Two state superintendent candidates, Freda Deskin and Donna Anderson, spoke at the Grady County Democratic Party meeting at the Canadian Valley Technology Center on Jan. 9.
Deskin said she has had 42 years of experience in the education system.
Deskin said that she wanted to be a pilot like her father until her sixth grade teacher made an impression on her.
"Because education gave me a way up and out, I've dedicated my life to giving children a way up and out," Deskin said.
Deskin said she has taught in different sized schools, from rural schools to larger city schools in Oklahoma.
Deskin said that she had not considered being a political figure until an acquaintance told her that "Education should not be a red or blue issue."
Deskin said she was concerned because there are candidates who have never taught or taught more than 25 years ago. Education has changed a lot, Deskin said, for both teachers and students during this time period. Teachers have a lot more time-consuming paperwork and students are over-tested.
Deskin also addressed the teacher shortage in Oklahoma. In one case in an Oklahoma City school, Deskin said two classes had to combine, making a 78-student class.
Deskin offered reasons that many teachers do not stay in Oklahoma.
Teachers graduate with a $36,000 debt for a $33,000 a year job, Deskin said. While teachers do get paid summers off, Deskin said that most teachers spend that time trying to improve their teaching via classes and reading as well as planning their upcoming year.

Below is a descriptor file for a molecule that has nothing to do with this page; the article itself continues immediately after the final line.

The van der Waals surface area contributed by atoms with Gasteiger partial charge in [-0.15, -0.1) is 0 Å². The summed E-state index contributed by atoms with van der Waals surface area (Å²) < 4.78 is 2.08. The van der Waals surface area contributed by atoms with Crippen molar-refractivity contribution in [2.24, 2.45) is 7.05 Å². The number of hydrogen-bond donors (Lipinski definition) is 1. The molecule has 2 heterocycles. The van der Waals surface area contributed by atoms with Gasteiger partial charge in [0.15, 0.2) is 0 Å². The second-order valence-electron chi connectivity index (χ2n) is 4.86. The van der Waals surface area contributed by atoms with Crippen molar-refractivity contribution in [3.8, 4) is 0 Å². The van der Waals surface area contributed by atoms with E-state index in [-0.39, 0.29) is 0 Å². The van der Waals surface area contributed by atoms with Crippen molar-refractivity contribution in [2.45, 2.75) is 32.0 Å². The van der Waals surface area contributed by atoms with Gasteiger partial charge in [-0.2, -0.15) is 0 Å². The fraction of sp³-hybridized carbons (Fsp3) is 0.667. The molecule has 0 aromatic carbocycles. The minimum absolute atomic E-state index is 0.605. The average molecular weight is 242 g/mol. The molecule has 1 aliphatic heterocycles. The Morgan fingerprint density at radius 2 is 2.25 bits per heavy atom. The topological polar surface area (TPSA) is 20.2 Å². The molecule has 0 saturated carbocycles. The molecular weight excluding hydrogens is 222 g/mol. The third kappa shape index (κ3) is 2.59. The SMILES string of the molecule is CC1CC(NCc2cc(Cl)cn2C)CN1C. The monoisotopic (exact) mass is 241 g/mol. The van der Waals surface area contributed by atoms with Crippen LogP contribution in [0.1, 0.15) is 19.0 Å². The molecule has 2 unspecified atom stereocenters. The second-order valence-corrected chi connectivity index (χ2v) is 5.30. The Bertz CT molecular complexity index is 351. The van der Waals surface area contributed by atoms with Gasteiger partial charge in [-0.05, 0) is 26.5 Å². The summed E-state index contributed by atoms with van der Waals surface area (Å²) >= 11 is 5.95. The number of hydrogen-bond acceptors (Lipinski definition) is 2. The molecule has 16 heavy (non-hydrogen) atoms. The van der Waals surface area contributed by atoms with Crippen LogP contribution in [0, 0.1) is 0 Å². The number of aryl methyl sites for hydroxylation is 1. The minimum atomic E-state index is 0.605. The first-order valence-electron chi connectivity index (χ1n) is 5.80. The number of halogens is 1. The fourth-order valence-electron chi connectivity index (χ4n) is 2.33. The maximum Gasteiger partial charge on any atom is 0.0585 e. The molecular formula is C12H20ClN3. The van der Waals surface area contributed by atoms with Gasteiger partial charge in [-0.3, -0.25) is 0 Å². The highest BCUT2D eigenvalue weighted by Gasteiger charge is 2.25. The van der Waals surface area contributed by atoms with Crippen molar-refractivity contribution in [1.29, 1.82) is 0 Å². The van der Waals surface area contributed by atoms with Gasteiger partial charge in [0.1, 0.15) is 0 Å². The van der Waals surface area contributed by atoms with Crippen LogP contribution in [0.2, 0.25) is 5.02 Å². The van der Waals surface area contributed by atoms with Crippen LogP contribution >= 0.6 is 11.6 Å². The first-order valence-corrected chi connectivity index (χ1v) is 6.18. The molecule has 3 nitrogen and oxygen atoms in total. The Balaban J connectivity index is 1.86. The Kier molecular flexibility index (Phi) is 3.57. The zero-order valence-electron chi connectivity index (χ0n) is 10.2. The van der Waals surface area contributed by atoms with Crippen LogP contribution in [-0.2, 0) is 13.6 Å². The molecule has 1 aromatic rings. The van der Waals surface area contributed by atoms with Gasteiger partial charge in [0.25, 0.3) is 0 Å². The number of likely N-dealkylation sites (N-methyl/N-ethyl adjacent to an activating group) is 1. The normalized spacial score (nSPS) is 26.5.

Deskin said if she is elected state superintendent, she plans to collaborate with educators and have an open door, something she said is not being practiced now.
Anderson is currently the superintendent of Bennington Public Schools, a rural school.
Anderson has been an educator for more than 20 years. She said the different positions she has held, from teacher to principal, to superintendent, have helped her to understand the various aspects of the Oklahoma education system.
She addressed her concerns with the increase in charter schools and the diminishing education budget as well as the problems with Common Core.
Anderson said she would like to see more funding going into schools that are already here rather than charter schools. She also discussed more funding going to programs such as the special education program.
"These children need services and they're going to be provided services," she said.
Currently there is not an advocate at the state level for special education, Anderson said. This is something she would like to see changed.
Anderson criticized Common Core and its implementation. She said that through studying child development, she has found that Common Core is not developmentally correct for kindergartners and first graders.
"What it does is create an atmosphere where children do not want to go to school," Anderson said. Anderson criticized the A-F formula, although her school received a B.
Too many people who do not understand education are making too many decisions, Anderson said. She added that she wants to see more action taken, rather than just promises made.